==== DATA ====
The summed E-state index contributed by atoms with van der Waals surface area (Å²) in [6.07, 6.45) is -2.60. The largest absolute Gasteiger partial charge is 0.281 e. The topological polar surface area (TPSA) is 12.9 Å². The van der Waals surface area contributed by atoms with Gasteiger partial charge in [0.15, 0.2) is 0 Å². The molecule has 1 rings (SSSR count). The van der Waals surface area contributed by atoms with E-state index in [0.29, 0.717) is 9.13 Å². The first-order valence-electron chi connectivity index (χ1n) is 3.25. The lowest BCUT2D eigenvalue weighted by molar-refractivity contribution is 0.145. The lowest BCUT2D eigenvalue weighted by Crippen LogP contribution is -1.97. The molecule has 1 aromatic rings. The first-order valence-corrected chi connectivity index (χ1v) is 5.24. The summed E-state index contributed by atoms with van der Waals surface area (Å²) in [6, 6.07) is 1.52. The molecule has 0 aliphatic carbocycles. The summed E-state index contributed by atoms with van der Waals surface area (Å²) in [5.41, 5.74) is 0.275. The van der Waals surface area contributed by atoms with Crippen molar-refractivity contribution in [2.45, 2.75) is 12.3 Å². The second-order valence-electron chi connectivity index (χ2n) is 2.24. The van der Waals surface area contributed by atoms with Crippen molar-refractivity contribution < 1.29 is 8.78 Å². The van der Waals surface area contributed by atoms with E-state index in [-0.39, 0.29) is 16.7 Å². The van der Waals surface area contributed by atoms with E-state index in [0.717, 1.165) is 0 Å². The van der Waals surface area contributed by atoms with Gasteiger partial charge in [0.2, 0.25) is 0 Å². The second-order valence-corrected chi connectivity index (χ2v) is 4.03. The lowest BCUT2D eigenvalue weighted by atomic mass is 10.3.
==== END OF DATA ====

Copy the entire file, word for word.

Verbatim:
The summed E-state index contributed by atoms with van der Waals surface area (Å²) in [6.07, 6.45) is -2.60. The largest absolute Gasteiger partial charge is 0.281 e. The topological polar surface area (TPSA) is 12.9 Å². The van der Waals surface area contributed by atoms with Gasteiger partial charge in [0.15, 0.2) is 0 Å². The molecule has 1 rings (SSSR count). The van der Waals surface area contributed by atoms with E-state index in [0.29, 0.717) is 9.13 Å². The first-order valence-electron chi connectivity index (χ1n) is 3.25. The lowest BCUT2D eigenvalue weighted by molar-refractivity contribution is 0.145. The lowest BCUT2D eigenvalue weighted by Crippen LogP contribution is -1.97. The molecule has 1 aromatic rings. The first-order valence-corrected chi connectivity index (χ1v) is 5.24. The summed E-state index contributed by atoms with van der Waals surface area (Å²) in [6, 6.07) is 1.52. The molecule has 0 aliphatic carbocycles. The summed E-state index contributed by atoms with van der Waals surface area (Å²) in [5.41, 5.74) is 0.275. The van der Waals surface area contributed by atoms with Crippen molar-refractivity contribution in [2.45, 2.75) is 12.3 Å². The second-order valence-electron chi connectivity index (χ2n) is 2.24. The van der Waals surface area contributed by atoms with Crippen molar-refractivity contribution < 1.29 is 8.78 Å². The van der Waals surface area contributed by atoms with E-state index in [-0.39, 0.29) is 16.7 Å². The van der Waals surface area contributed by atoms with E-state index in [0.717, 1.165) is 0 Å². The van der Waals surface area contributed by atoms with Gasteiger partial charge in [0.2, 0.25) is 0 Å². The second-order valence-corrected chi connectivity index (χ2v) is 4.03. The lowest BCUT2D eigenvalue weighted by atomic mass is 10.3.